Play It Again: Drum Kit
A bit rusty? Don't be put off. Browse our helpful hints, and watch a video guide to get you started.
Hints and Tips: Playing the Drums
If you’re assembling your drum-kit from scratch make sure you have everything you need such as stands, pedals, cymbals, sticks and a drum key for tuning the drum heads.
You'll also need a cushioned drum stool that you can adjust to a comfortable height.
Playing the drums calls for a huge amount or co-ordination, so if you haven’t played for a while start really slowly with a basic drum pattern.
Practice regularly as this will help develop your muscular memory. Once you have mastered a drum pattern slowly you can begin to speed it up.
To help you master complex beats try counting aloud, and when speeding things up try playing along with a metronome or click track.
A good upright posture with loose arms and wrists will make playing easier – if you feel tension creeping in stop and relax.
Sticks have a habit of breaking or getting damaged so make sure you have back-ups. Experiment with different thicknesses, weights and tips (wooden or nylon) to find which suits you best. Don’t forget to practice playing with brushes too.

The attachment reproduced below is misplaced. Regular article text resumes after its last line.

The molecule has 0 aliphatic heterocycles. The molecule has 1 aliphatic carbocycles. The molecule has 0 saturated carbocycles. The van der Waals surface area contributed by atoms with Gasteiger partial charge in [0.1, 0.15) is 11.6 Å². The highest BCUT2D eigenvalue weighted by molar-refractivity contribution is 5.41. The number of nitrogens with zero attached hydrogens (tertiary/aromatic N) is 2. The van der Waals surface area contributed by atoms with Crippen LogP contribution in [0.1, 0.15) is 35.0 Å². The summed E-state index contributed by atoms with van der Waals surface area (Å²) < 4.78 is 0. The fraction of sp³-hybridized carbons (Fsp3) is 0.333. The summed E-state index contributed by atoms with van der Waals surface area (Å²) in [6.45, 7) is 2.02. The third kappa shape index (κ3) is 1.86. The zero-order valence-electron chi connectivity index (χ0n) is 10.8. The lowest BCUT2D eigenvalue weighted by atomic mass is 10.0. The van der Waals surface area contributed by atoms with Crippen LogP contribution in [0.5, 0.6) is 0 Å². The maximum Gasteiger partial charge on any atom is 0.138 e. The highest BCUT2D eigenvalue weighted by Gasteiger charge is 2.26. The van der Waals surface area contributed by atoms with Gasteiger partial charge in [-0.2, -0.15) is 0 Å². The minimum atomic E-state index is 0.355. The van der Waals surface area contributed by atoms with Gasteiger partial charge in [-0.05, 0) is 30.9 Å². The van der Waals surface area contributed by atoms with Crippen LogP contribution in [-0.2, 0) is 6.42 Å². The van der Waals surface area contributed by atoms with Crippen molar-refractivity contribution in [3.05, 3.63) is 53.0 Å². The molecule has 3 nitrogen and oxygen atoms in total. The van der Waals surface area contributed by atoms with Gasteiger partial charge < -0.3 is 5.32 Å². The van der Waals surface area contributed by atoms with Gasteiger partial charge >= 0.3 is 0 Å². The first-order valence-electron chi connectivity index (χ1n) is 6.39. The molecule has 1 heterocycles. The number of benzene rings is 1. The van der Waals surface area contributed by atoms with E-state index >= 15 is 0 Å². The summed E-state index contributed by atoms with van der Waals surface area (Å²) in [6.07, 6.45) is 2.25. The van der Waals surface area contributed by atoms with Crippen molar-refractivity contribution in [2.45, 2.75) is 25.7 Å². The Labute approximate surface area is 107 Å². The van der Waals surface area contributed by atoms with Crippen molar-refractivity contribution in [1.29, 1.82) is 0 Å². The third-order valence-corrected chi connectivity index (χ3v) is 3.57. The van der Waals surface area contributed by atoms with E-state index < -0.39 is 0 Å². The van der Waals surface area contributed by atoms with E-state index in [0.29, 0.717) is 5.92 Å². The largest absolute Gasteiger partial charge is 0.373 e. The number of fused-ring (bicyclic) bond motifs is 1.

Drums can be very loud so make sure you practice at times that won’t disturb your neighbours, or invest in some practice pads which will reduce the volume considerably, or even a specially designed practice kit.
If you’re looking for lessons try your local music shop, where instrumental teachers often advertise. Drum kit is also taught in many schools so your local education authority Music Service will also be a good source of information.
For buying a drum-kit music shops and specialist percussion shops are the best places to look – they often have their own websites too so you can compare prices.
To find a group or band to play with visit your local music shop or rehearsal rooms, as this is where bands often advertise for players – you could even advertise yourself.